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A New Form Factor for IBM FlashCore

By Jacklyn Allgayer posted Mon August 06, 2018 09:44 PM

IBM FlashSystem® is focused on low latency hardware data paths. IBM FlashCore®, which is the heart of IBM FlashSystem technology, implements a controller design that uses techniques such as health binning, heat segregation, read voltage shifting, and hard decision error correction codes to lower both read and write amplification while providing consistent low latency responses to a broad range of workloads. This technology has been delivered as part of the currently available IBM FlashSystem 900, the first all-flash array with inline hardware compression and 3D TLC. The latest release in November of 2017 used these techniques to deliver the new 3D TLC-based IBM FlashCore Modules.

All-Flash Array

The flash modules for FlashSystem 900 are a custom form factor that provide the flexibility to implement not only a unique controller design, but also enable fewer restrictions on component placement, power, and cooling requirements than standard form factors. These modules also offer the implementation of customized control and communication interfaces that offer the ability to provide hardware data path protocols focused on a single solution. This reduces overhead in the communication protocol and takes advantage of owning both ends of the interface between the module and the system. As seen below, the card is laid out to allow for multiple NAND controllers and a front-end complex called the gateway that connects these controllers to the rest of the system. The gateway can be seen on the left side of the card, while the controllers are located on the right side of the card.

IBM Flash Module

The controllers in this design are IBM’s custom controller intellectual property. Derived from the work that was acquired from Texas Memory Systems, IBM FlashCore customizes the controller designs for each class of NAND. IBM research teams focus on understanding the technology and characterizing how the technology reacts to different workloads and data patterns. Using that characterization, development teams drive changes to the controller design while mitigating the effects of retention, endurance, and the complexities of erase, programming, and read effects in the media. As the media characteristics evolve, the controller design adapts to these changes.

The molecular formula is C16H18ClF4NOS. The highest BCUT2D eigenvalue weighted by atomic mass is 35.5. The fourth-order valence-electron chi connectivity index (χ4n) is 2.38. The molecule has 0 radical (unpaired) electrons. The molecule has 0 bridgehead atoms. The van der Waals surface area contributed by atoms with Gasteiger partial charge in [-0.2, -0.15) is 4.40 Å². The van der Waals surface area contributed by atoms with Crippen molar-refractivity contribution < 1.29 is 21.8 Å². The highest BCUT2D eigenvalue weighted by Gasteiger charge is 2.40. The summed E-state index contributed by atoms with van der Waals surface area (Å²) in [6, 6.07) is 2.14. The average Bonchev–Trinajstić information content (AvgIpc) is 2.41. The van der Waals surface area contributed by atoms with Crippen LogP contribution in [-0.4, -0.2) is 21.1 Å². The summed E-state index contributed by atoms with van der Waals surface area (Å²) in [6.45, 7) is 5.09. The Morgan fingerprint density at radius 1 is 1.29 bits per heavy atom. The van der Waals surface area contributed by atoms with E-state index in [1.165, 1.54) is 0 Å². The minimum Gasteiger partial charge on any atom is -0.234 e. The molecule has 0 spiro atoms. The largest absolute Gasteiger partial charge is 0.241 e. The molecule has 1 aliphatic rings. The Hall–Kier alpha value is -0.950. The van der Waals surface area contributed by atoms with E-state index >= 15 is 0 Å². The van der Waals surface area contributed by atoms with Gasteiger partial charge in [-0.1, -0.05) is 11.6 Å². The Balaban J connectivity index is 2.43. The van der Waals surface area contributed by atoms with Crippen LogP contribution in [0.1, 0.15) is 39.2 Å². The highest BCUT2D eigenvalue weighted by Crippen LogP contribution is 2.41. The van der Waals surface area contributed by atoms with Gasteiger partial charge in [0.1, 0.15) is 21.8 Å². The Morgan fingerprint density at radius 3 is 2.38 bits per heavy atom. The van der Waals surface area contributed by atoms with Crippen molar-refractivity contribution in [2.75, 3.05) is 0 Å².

To take IBM FlashCore architecture further and expand into other products, IBM FlashCore would need to move from a custom form factor to a common standard form factor as well as a common interface. The common form factor chosen was the 15mm 2.5” U.2 form factor. The common interface was the NVMe protocol over a PCIe interface.

Designing for a common form factor created new challenges. The current design relies on batteries in the system to provide the de-stage power for the custom flash modules. With the new IBM FlashCore Module, the design required that the de-stage function be wholly self-contained, which created a few immediate challenges to overcome. The first, was that up to now, the module did not have the ability to self-power after power was removed. The second was that with an FPGA-based design, the power requirements of the controller were typically higher than with ASIC-based designs. Finally, the power draw of the solution made a DRAM to NAND de-stage not possible in the holdup period provided by the physical capacitance on the board.

To solve these challenges, IBM implemented an emerging persistent memory technology – STT-MRAM technology from Everspin, which allowed us to avoid de-staging the DRAM to NAND but did allow the FPGA to shut down within milliseconds of power loss and allowed the design to rely on the available bulk capacitance.

The MRAM area not only provides the design with near memory-like access speeds that do not require de-stage on power loss, but also allows us to simplify some areas of the controller design that need persistent data sets. The previous controller used volatile memory and relied on a de-stage function to preserve the information. In the new implementation, the STT-MRAM is split into a number of functional areas, including a journal checkpoint area and heat segregation bins for the write cache streams. On power loss, the controller sends a final set of commands to the MRAM memory controller, while closing all the outstanding pages, preserving them through the power loss.

Physical constraints required by the standard form factor drove the need to innovate on the controller and FPGA designs, including integration of components that previously were separate. An MPSoC FPGA was key to delivering the new form factor. Working with Xilinx and understanding what technology was available for the time frame we needed, the Zynq Ultrascale+ MPSoC FPGA was selected as the integration point for the architecture.


In previous designs, an external processor and multiple FPGAs were used to develop the solution. For the standard form factor design, a single FPGA now integrates the control processor, the gateway FPGA, and the controller FPGA, allowing for the solution to fit in the physical footprint.